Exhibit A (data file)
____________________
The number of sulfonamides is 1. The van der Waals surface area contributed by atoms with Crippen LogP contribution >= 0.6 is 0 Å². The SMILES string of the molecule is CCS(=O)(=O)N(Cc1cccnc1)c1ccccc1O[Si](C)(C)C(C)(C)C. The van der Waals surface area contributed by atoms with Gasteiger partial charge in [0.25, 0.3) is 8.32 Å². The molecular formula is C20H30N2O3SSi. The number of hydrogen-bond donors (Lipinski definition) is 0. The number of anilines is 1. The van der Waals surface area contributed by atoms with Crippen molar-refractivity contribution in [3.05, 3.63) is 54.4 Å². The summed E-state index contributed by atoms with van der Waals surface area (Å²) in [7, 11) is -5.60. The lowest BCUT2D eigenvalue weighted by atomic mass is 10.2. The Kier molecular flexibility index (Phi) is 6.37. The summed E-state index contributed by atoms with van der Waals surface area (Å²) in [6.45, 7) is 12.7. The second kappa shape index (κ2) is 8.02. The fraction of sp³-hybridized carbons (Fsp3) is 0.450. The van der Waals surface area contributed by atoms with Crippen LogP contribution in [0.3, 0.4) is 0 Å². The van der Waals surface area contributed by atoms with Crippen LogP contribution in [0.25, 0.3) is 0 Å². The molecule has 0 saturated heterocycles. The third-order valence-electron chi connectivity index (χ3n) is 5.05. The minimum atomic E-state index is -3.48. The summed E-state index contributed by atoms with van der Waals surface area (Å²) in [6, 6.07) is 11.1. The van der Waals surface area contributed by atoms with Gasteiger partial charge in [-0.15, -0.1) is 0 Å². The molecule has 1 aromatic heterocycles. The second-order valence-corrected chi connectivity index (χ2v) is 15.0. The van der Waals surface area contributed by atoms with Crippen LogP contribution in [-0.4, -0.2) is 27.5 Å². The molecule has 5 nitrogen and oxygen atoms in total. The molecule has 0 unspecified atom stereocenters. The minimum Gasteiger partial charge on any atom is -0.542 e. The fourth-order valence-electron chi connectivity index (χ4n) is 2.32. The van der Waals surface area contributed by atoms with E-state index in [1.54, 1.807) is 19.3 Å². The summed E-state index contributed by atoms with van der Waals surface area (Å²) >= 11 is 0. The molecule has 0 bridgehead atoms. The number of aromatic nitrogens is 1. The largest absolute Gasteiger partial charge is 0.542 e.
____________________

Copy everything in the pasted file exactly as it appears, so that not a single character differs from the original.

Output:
The number of sulfonamides is 1. The van der Waals surface area contributed by atoms with Crippen LogP contribution >= 0.6 is 0 Å². The SMILES string of the molecule is CCS(=O)(=O)N(Cc1cccnc1)c1ccccc1O[Si](C)(C)C(C)(C)C. The van der Waals surface area contributed by atoms with Gasteiger partial charge in [0.25, 0.3) is 8.32 Å². The molecular formula is C20H30N2O3SSi. The number of hydrogen-bond donors (Lipinski definition) is 0. The number of anilines is 1. The van der Waals surface area contributed by atoms with Crippen molar-refractivity contribution in [3.05, 3.63) is 54.4 Å². The summed E-state index contributed by atoms with van der Waals surface area (Å²) in [7, 11) is -5.60. The lowest BCUT2D eigenvalue weighted by atomic mass is 10.2. The Kier molecular flexibility index (Phi) is 6.37. The summed E-state index contributed by atoms with van der Waals surface area (Å²) in [6.45, 7) is 12.7. The second kappa shape index (κ2) is 8.02. The fraction of sp³-hybridized carbons (Fsp3) is 0.450. The van der Waals surface area contributed by atoms with Crippen LogP contribution in [0.3, 0.4) is 0 Å². The van der Waals surface area contributed by atoms with Crippen LogP contribution in [0.25, 0.3) is 0 Å². The molecule has 0 saturated heterocycles. The third-order valence-electron chi connectivity index (χ3n) is 5.05. The minimum atomic E-state index is -3.48. The summed E-state index contributed by atoms with van der Waals surface area (Å²) in [6, 6.07) is 11.1. The van der Waals surface area contributed by atoms with Gasteiger partial charge in [-0.15, -0.1) is 0 Å². The molecule has 1 aromatic heterocycles. The second-order valence-corrected chi connectivity index (χ2v) is 15.0. The van der Waals surface area contributed by atoms with Crippen LogP contribution in [-0.4, -0.2) is 27.5 Å². The molecule has 5 nitrogen and oxygen atoms in total. The molecule has 0 unspecified atom stereocenters. The minimum Gasteiger partial charge on any atom is -0.542 e. The fourth-order valence-electron chi connectivity index (χ4n) is 2.32. The van der Waals surface area contributed by atoms with E-state index in [1.54, 1.807) is 19.3 Å². The summed E-state index contributed by atoms with van der Waals surface area (Å²) >= 11 is 0. The molecule has 0 bridgehead atoms. The number of aromatic nitrogens is 1. The largest absolute Gasteiger partial charge is 0.542 e.